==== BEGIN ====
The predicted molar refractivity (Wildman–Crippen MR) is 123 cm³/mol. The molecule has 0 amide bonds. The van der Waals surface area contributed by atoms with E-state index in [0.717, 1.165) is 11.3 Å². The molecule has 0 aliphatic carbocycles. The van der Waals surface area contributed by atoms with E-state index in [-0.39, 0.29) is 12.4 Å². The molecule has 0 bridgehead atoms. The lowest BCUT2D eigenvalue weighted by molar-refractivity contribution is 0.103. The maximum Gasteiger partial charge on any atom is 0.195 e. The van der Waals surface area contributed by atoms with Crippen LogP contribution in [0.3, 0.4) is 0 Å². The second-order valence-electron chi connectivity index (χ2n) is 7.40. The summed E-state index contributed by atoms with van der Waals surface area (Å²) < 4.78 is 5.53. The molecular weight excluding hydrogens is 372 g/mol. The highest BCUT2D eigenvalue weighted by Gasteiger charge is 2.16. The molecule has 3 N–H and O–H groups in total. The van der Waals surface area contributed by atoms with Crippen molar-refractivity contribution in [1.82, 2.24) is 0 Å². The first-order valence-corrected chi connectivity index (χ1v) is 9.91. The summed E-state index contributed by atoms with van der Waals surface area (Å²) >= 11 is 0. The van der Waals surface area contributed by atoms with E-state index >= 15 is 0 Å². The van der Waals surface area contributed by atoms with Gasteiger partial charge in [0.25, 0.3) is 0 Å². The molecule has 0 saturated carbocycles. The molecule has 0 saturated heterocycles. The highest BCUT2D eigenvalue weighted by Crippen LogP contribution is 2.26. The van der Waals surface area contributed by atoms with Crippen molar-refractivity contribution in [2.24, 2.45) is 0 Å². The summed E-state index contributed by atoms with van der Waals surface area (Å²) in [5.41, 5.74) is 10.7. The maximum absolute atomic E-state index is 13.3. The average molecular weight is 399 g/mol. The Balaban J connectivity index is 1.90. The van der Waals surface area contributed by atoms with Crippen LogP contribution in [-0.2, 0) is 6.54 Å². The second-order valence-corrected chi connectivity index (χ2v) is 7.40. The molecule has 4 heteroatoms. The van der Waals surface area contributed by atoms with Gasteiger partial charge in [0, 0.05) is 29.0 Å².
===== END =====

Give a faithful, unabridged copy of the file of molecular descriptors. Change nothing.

The predicted molar refractivity (Wildman–Crippen MR) is 123 cm³/mol. The molecule has 0 amide bonds. The van der Waals surface area contributed by atoms with E-state index in [0.717, 1.165) is 11.3 Å². The molecule has 0 aliphatic carbocycles. The van der Waals surface area contributed by atoms with E-state index in [-0.39, 0.29) is 12.4 Å². The molecule has 0 bridgehead atoms. The lowest BCUT2D eigenvalue weighted by molar-refractivity contribution is 0.103. The maximum Gasteiger partial charge on any atom is 0.195 e. The van der Waals surface area contributed by atoms with Crippen LogP contribution in [0.3, 0.4) is 0 Å². The second-order valence-electron chi connectivity index (χ2n) is 7.40. The summed E-state index contributed by atoms with van der Waals surface area (Å²) < 4.78 is 5.53. The molecular weight excluding hydrogens is 372 g/mol. The highest BCUT2D eigenvalue weighted by Gasteiger charge is 2.16. The molecule has 3 N–H and O–H groups in total. The van der Waals surface area contributed by atoms with Crippen molar-refractivity contribution in [1.82, 2.24) is 0 Å². The first-order valence-corrected chi connectivity index (χ1v) is 9.91. The summed E-state index contributed by atoms with van der Waals surface area (Å²) >= 11 is 0. The van der Waals surface area contributed by atoms with E-state index >= 15 is 0 Å². The van der Waals surface area contributed by atoms with Gasteiger partial charge in [0.25, 0.3) is 0 Å². The molecule has 0 saturated carbocycles. The molecule has 0 saturated heterocycles. The highest BCUT2D eigenvalue weighted by Crippen LogP contribution is 2.26. The van der Waals surface area contributed by atoms with Crippen molar-refractivity contribution in [2.24, 2.45) is 0 Å². The summed E-state index contributed by atoms with van der Waals surface area (Å²) in [5.41, 5.74) is 10.7. The maximum absolute atomic E-state index is 13.3. The average molecular weight is 399 g/mol. The Balaban J connectivity index is 1.90. The van der Waals surface area contributed by atoms with Crippen LogP contribution in [-0.2, 0) is 6.54 Å². The second-order valence-corrected chi connectivity index (χ2v) is 7.40. The molecule has 4 heteroatoms. The van der Waals surface area contributed by atoms with Gasteiger partial charge in [0, 0.05) is 29.0 Å².